Homeowners in Magnolia hired a private security firm, Central Protection, to drive around their neighborhood in Humvees and protect them from property crimes they say the Seattle Police Department has failed to adequately address. Under the umbrella of the Magnolia Patrol Association, homeowners pay about $250 a year for supplementary protection and peace of mind that they have more eyes on the street preventing car prowls, break-ins, drug sales, and other crimes. Other neighborhoods, such as Queen Anne, are poised to follow suit, arguing that the extra private guards keep them safer than police alone. (Magnolia Patrol president Joe Villarino did not respond to questions about Central Protection.)
Earlier this month, however, an incident in which a Central Protection guard named James Toomey pepper-sprayed, handcuffed, and detained a convenience-store clerk (a Magnolia resident who had recently started living in his car) called into question whether the private patrols were keeping residents safe, or victimizing innocent bystanders in the war between neighbors and property criminals. After the incident, I reported that Toomey was convicted of a felony, forgery, and violating a domestic-violence protection order, a misdemeanor, related to DV charges by his ex-wife, and KIRO reported that he had been charged with assault for pepper-spraying two teenagers in Tacoma.
Now, a review of court documents from across the Puget Sound region reveals that many (at least seven) of Central Protection’s 24 employees (identified as such by a state Department of Licensing database) have extensive criminal records, including charges of sexual assault, domestic violence, resisting arrest, and driving under the influence of drugs or alcohol. The sheer number of drug and alcohol charges, not all of which are included here, is noteworthy because one of the primary concerns expressed by homeowners in the press, on social media, and in public meetings is the fact that people, usually homeless people, are using drugs and alcohol in their neighborhoods—and committing crimes like petty theft to get their next fix. Yet many of the people those homeowners have hired to protect them have significant drug- and alcohol-related criminal histories themselves.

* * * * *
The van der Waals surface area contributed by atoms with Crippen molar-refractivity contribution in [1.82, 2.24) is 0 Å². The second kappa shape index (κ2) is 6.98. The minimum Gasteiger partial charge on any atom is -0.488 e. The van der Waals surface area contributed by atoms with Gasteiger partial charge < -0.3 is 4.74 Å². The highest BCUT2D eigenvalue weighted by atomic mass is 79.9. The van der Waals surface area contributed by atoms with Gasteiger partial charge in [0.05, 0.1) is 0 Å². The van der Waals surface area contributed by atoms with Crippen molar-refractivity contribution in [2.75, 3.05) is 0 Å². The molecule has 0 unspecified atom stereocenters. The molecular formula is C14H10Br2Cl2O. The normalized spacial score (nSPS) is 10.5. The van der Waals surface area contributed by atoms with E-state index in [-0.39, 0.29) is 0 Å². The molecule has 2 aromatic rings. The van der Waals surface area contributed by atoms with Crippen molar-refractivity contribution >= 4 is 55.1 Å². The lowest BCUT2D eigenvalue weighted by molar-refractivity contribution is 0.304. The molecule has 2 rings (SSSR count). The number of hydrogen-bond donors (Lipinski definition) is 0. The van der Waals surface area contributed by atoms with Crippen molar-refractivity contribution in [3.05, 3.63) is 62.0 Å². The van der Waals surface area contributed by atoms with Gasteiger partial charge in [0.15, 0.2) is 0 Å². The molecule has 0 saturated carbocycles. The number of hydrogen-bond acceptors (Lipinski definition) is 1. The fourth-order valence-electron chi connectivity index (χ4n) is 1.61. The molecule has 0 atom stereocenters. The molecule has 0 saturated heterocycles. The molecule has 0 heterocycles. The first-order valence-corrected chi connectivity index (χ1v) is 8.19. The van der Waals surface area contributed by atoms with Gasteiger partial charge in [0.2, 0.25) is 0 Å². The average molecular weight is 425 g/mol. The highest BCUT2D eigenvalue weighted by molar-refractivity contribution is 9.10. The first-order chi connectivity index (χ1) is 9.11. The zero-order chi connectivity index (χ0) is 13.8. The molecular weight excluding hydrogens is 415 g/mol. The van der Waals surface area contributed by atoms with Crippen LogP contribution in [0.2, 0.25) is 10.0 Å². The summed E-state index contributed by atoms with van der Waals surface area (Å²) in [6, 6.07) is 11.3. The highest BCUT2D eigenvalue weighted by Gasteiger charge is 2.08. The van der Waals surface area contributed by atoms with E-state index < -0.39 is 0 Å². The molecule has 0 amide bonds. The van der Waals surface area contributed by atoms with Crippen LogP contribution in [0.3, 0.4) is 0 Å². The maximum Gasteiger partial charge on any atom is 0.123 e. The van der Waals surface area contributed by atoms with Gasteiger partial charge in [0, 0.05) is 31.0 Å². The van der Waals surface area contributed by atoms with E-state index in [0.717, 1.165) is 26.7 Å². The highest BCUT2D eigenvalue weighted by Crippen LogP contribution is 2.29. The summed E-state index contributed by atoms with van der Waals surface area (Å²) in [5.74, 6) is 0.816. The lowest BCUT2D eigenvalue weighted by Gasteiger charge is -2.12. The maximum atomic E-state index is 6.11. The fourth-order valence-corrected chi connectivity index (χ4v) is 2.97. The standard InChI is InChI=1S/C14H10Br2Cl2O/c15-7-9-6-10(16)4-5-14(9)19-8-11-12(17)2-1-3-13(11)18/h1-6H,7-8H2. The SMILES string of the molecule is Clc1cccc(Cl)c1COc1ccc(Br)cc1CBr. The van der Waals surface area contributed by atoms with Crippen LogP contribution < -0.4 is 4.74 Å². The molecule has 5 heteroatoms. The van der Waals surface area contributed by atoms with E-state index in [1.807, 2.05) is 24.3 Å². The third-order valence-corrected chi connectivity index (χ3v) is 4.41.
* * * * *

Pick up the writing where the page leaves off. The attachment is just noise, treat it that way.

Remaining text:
What follows is a partial accounting of the criminal records of current Central Protection employees, many of whom are patrolling Magnolia, keeping it “safe,” today.
Except in the case of Central Protection owner Denis Kurdija, I have kept the individual security guards anonymous because they are not currently involved in any disputes related to their work patrolling neighborhoods on behalf of organizations like the MPA. Kurdija did not return a call for comment.
Kurdija, the Central Protection owner, was arrested for sexual assault after a former employee at the Belltown nightclub he owns, the Sarajevo Lounge, called 911 late one night in 2013. According to a Seattle police report, Kurdija allegedly invited the woman and a female friend to his apartment near the club, invited her into his bedroom, locked the door and, according to the report “threw her on the be [and] tried to kiss and feel her up. The alleged victim told police she told Kurdija “no” and tried to leave, but he grabbed her by the throat, “told her to leave and not contact him again, [and] then shoved her away by the throat.” The report goes on to recount a similar scene in the club itself later that night, when the woman and her friend returned to Sarajevo Lounge to find their friends; at that point, the report says, the woman said Kurdija “grabbed her again by the throat and told security to escort her from the club.” She called police shortly thereafter. (The friend gave a nearly identical account of the night’s events to police.)
Kurdija was arrested for assault and released for $3,000 bail. He pled not guilty and a no-contact order was approved in August, and eventually pled guilty to a misdemeanor, which allowed him to stay out on probation as long as he went to treatment (what kind is unspecified in the available court records) and didn’t violate the terms of his probation; although court records indicate he didn’t finish treatment in time and indeed “fell asleep in class,” he eventually did and his case was finally dismissed last month.
Kurdija pled guilty to carrying a concealed gun without a license in 2010. He was also charged with using drug paraphernalia in Snohomish County in 2008, but that charge was dropped.